Change in mood or behavior (e.g., increased irritability, disinhibition) not attributable to anxiety or depression

  Withdrawal from usual social activities not attributable to anxiety or depression

  MRI showing global atrophy and a high lesion load on T2-weighted imaging

MS, multiple sclerosis.


Cognitive dysfunction is typically evaluated by a board-certified clinical neuropsychologist. The purposes of such an evaluation can be varied and involve questions of differential diagnosis (depression vs. cognitive dysfunction), disability assessment (e.g., Social Security), design of cognitive rehabilitation interventions, and clinical management with symptomatic and disease-modifying drugs. Comprehensive assessment will necessarily involve several measures that capture different cognitive domains. An example of a comprehensive for monitoring MS patients is the Minimal Assessment of Cognitive Function in MS (MACFIMS) (28) (see Table 21.2). The MACFIMS takes approximately 90 minutes to administer and was created on the basis of a consensus panel of neuropsychologists. The Brief Repeatable NP Battery (BRB) (29) and the Brief International Cognitive Assessment for MS (BICAMS) (30,31) are alternative batteries that focus exclusively on the assessment of processing speed and episodic memory and take less than 30 minutes to administer.


FIGURE 21.1    Female RRMS patient (age 37) had normal cognitive functions at baseline NP testing. At 5 weeks, she developed a selective impairment in verbal episodic memory in association with the development of a large white matter hyperintensity in the left temporal lobe on T2-weighted MRI imaging. The white matter lesion had decreased in size at 13 weeks postbaseline with an improvement in verbal episodic memory, although her test performance did not return to baseline. Her performance on NP tests of visuospatial episodic memory and information processing speed were unchanged during the three examinations.

NP, neuropsychological; RRMS, relapsing–remitting MS.

193TABLE 21.2    Minimal Assessment of Cognitive Function in MS



Information Processing Speed


Paced Auditory Serial Addition Test (PASAT)

10 min

Symbol Digit Modalities Test (SDMT)

5 min

Episodic Memory


California Verbal Learning Test-II (CVLT-2)

25 min

Brief Visuospatial Memory Test-Revised (BVMT-R)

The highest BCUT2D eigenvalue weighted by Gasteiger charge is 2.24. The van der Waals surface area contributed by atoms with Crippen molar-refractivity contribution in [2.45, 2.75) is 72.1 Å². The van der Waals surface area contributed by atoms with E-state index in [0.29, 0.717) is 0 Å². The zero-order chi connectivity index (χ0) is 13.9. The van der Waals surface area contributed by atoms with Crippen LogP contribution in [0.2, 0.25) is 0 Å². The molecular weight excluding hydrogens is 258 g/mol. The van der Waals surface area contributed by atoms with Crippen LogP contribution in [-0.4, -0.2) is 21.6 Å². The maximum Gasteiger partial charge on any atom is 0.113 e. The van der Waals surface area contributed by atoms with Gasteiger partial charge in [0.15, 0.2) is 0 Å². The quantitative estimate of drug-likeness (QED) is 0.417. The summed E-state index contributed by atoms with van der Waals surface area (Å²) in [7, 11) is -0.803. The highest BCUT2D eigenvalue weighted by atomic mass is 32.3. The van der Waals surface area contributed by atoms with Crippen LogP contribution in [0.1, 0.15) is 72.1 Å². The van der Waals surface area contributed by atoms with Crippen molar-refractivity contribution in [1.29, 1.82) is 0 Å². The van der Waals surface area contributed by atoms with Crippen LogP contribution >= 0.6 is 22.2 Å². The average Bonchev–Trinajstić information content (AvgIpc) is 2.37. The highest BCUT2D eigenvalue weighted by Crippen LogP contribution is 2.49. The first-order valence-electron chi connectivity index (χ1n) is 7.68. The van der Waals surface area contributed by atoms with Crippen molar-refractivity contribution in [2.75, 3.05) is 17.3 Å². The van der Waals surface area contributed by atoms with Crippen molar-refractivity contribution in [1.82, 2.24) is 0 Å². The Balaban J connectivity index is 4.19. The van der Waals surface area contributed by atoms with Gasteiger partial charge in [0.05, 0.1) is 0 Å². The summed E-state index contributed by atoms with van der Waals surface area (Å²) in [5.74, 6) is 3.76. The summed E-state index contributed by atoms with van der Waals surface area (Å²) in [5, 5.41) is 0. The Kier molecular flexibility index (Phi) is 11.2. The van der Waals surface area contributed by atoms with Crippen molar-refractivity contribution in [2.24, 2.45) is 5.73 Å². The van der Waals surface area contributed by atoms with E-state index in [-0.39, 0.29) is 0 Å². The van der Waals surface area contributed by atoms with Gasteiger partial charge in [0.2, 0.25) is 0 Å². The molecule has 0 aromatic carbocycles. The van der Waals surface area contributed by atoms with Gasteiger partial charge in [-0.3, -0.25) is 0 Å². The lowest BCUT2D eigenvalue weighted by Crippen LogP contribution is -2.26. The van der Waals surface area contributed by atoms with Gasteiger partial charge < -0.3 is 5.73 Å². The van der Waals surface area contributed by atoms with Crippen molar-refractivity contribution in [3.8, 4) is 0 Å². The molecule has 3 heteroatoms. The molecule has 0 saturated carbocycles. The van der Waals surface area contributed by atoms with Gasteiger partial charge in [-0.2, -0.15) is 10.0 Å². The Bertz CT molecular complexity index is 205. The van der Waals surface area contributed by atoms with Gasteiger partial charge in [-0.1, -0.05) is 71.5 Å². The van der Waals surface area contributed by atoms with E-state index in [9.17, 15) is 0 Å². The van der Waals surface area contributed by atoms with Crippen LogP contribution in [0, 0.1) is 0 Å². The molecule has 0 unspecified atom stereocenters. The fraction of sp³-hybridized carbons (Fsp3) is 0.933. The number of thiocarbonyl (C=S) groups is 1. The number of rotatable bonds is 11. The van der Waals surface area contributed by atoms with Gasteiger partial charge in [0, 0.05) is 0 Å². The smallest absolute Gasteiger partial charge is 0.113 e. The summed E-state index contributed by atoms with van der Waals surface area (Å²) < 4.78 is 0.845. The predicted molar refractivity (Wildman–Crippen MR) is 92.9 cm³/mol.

10 min

Executive Functions


California Sorting Test (CST)

25 min

Visuospatial Perception


Judgment of Line Orientation Test (JLO)

10 min



Controlled Oral Word Association Test (COWAT)

5 min

MS, multiple sclerosis.

Source: Jennekens-Schinkel A, Laboyrie PM, Lanser JBK, et al. Cognition in patients with multiple sclerosis. After four years. J Neurol Sci. 1990;99:229–247.


NP evaluations are needed to gauge the severity and pattern of cognitive deficits

A major challenge in clinical practice is the identification of MS patients who would benefit from a comprehensive NP evaluation. Numerous studies have shown that self-report of cognitive dysfunction is frequently inaccurate. Patients with depression may over report cognitive symptoms but perform normally on NP testing. Conversely, patients with significant cognitive dysfunction determined from objective NP testing may lose self-awareness and minimize the report of their cognitive deficits. Likewise, because the cognitive deficits in MS typically do not involve language or communication deficits, physicians who specialize in MS are not typically able to identify cognitive dysfunction from the mental status examination. Furthermore, screening examinations for dementia, such as the Mini Mental State Examination, are insensitive to the cognitive dysfunction in MS.


Self-report of cognitive impairment can be unreliable

Single test screening examinations using measures of processing speed, like the Paced Auditory Serial Addition Test (PASAT) or the Symbol Digit Modalities Test (SDMT), are capable of identifying 45% to 74% of patients diagnosed with cognitive dysfunction relative to results derived from a comprehensive NP battery (18,32). This approach, however, will be insensitive to MS patients with cognitive dysfunction in other domains (e.g., episodic memory). In addition, even brief tests like the 90-second SDMT are infrequently administered in busy clinical practices due to personnel time constraints associated with administration, scoring, conversion of raw scores using normative data, and entering results into the electronic medical record.

To address these concerns, we developed the Multiple Sclerosis Performance Test (MSPT) (33), a self-administered, iPad-based computerized battery of cognitive, vision, and motor tasks that is currently integrated in several large MS clinics. The cognitive measure from the MSPT is called the Processing Speed Test (PST), which closely resembles the SDMT. The PST has excellent retest reliability, demonstrates a strong correlation with the SDMT, was slightly more sensitive than SDMT in discriminating MS from healthy control groups, and correlated better with cerebral T2 lesion load than did the SDMT (34). Finally, PST performance was no different with or without a technician present in the testing environment, a key element in validating the self-administration approach (34).

Jan 8, 2020 | Posted by in MUSCULOSKELETAL MEDICINE | Comments Off on Cognitive Dysfunction in Multiple Sclerosis